We hold these truths to be self-evident, that all men are created equal, that they are endowed by their Creator with certain unalienable Rights, that among these are Life, Liberty and the pursuit of Happiness. — That to secure these rights, Governments are instituted among Men, deriving their just powers from the consent of the governed, — That whenever any Form of Government becomes destructive of these ends, it is the Right of the People to alter or to abolish it, and to institute new Government, laying its foundation on such principles and organizing its powers in such form, as to them shall seem most likely to effect their Safety and Happiness.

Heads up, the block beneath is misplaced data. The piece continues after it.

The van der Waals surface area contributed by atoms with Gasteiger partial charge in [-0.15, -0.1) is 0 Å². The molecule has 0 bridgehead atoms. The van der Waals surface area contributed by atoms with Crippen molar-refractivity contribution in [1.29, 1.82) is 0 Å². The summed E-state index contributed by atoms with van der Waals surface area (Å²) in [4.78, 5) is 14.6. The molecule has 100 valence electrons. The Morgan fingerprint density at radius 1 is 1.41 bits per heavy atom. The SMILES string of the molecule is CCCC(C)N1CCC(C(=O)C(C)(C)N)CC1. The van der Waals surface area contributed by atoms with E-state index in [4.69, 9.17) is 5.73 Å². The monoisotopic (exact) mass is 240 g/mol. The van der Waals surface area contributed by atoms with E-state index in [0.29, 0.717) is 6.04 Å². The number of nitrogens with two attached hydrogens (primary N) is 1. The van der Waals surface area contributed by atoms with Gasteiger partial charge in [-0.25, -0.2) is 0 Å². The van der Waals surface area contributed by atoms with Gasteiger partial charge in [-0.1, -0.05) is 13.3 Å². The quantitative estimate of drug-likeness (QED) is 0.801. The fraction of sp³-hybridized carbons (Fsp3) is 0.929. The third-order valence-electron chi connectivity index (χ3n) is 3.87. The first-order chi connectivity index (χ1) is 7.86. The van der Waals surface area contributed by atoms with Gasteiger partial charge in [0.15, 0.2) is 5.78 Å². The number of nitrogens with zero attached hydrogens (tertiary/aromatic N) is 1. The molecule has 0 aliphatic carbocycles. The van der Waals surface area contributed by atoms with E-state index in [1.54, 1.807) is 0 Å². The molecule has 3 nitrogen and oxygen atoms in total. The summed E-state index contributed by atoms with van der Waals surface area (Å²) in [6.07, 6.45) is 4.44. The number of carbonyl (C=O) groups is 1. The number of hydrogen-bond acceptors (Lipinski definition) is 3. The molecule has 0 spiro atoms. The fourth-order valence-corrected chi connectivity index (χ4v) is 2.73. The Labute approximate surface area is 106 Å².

These were revolutionary concepts upon which we built a nation and it announced to the world that our revolution was a common cause for all mankind, not just Americans. That day we declared that all men everywhere have the right to cast off oppressive governments and live free.
Without doubt, these are heady concepts. And these are the high principles that we celebrate on Independence Day each year, that holiday that just happens to fall on the fourth day of July.
So, let’s cast off this meaningless appellation of “July Fourth” for a holiday that celebrates these important ideas. Let us proudly call it “Independence Day” so that we can keep in the forefront of our minds those great ideas we hold up as something worth celebrating.
It isn’t “July Fourth,” so let’s stop calling it that. It is Independence Day and nothing less.